Women bear brunt of online abuse as world goes digital during pandemic
LONDON : Women bear the brunt of digital abuse - threatened with rape and exploited for porn - as the coronavirus pandemic drives ever more people online, media experts said on Wednesday.
Through salacious claims and viral memes, Brazilian journalist Patricia Campos Mello said she has repeatedly faced attack online for reporting on the Brazil government's handling of the Covid-19 crisis.
"Thousands of memes have circulated on the Internet where my face appears in pornographic montages," Ms Mello told the Thomson Reuters Foundation's annual event, Trust Conference, held online this year due to the pandemic.
"(People) call me a prostitute and say I offer sex in exchange for stories. I get messages from people saying I deserve to be raped."
Women's rights campaigners worldwide have warned of an increase in online abuse such as revenge porn as Covid-19 confines many people to stay home in front of a screen.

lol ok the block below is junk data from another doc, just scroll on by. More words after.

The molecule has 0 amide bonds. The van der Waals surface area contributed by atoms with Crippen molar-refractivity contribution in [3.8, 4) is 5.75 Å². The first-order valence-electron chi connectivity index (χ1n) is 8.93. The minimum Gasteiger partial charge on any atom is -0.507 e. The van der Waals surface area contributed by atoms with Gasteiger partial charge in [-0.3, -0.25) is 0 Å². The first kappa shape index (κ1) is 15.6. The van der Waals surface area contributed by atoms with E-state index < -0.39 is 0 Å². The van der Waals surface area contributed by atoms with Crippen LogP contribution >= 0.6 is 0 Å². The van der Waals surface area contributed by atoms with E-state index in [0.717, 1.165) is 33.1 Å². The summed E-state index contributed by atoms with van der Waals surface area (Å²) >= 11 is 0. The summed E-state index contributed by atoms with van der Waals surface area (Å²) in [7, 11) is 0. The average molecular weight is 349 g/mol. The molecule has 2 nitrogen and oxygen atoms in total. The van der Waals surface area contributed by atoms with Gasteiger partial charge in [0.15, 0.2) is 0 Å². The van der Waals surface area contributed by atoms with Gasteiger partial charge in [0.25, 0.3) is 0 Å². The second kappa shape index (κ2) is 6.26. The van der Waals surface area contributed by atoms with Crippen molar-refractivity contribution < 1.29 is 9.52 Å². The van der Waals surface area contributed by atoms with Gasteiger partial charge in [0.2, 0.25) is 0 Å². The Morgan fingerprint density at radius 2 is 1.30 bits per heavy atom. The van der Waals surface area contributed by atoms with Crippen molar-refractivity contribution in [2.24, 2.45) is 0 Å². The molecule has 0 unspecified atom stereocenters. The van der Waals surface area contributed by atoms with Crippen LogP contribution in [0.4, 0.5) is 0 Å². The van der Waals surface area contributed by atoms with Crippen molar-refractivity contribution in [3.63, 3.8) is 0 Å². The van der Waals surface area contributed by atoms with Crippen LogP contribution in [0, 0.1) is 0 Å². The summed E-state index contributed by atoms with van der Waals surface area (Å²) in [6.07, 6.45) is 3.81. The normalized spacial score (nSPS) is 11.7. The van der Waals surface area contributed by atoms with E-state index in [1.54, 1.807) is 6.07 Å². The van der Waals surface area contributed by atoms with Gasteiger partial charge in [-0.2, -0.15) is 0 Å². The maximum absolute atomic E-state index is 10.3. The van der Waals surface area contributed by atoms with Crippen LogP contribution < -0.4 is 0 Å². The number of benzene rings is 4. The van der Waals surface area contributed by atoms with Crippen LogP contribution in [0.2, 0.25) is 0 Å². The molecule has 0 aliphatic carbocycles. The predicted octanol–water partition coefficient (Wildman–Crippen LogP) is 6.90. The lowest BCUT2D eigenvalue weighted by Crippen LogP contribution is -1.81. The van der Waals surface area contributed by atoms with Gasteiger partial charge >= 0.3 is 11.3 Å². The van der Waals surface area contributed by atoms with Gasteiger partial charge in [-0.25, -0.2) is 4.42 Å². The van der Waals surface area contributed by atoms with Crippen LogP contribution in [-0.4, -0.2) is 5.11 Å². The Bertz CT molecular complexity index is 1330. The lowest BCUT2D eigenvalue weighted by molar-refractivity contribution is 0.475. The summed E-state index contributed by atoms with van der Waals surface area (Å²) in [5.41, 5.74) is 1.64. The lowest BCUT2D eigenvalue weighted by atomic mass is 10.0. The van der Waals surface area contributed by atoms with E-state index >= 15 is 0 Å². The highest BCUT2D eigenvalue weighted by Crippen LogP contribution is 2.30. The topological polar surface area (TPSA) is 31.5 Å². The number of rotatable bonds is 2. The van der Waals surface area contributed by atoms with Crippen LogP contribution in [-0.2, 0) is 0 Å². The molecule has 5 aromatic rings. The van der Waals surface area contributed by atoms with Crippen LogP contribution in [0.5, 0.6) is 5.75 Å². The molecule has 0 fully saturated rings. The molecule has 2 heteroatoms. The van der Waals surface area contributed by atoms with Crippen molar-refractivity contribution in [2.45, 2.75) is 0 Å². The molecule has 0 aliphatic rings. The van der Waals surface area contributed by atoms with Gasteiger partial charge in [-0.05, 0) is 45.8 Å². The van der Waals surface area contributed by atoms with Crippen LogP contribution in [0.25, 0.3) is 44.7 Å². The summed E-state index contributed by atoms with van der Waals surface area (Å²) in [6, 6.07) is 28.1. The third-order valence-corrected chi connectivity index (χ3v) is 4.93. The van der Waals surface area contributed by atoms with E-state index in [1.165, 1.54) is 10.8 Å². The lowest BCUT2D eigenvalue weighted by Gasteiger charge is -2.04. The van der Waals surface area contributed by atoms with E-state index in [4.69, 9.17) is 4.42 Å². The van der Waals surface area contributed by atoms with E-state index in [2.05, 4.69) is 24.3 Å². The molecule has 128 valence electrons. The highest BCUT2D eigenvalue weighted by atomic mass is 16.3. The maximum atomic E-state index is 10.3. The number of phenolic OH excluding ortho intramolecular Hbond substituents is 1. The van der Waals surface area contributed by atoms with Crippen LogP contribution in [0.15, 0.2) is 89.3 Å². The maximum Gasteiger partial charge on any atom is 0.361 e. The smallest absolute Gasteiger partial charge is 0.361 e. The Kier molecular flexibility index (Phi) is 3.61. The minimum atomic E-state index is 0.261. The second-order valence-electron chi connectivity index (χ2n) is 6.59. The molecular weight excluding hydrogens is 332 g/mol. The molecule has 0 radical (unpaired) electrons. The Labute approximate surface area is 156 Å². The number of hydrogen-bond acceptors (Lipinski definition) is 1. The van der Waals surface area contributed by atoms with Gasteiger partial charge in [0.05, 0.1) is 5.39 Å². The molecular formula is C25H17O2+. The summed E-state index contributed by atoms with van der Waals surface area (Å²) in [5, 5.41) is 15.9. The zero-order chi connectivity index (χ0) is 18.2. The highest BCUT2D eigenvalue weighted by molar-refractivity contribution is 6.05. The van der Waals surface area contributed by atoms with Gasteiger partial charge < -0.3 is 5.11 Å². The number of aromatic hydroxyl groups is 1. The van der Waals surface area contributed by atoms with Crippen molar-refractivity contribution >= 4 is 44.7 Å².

Girls as young as eight have also been subject to abuse, with one in five young women quitting or reducing their use of social media, according to a recent survey by girls' rights group Plan International.
The International Women's Media Foundation said 58 per cent of nearly 600 female journalists interviewed in 2018 had been threatened or harassed in person, and one in 10 received death threats.
This came as no surprise to India-based journalist Rana Ayyub, who has featured in a fake porn video circulated to government officials and has received numerous death threats.
"If you are a critic of the government and a woman who also happens to be a Muslim, this ticks all the boxes to be humiliated and discredited," Ms Ayyub said.
The #MeToo movement has emboldened women to recount their experiences of being verbally abused, groped, molested or raped.
Ms Ayyub said online abuse has to be taken more seriously, adding that the authorities have yet to do anything about the dozens of death threats she has received. "We underplay how online threats can be dangerous because there's a very thin line when online can go offline. It's about time our countries make it safer for us to be where we are and not feel threatened to leave." - REUTERS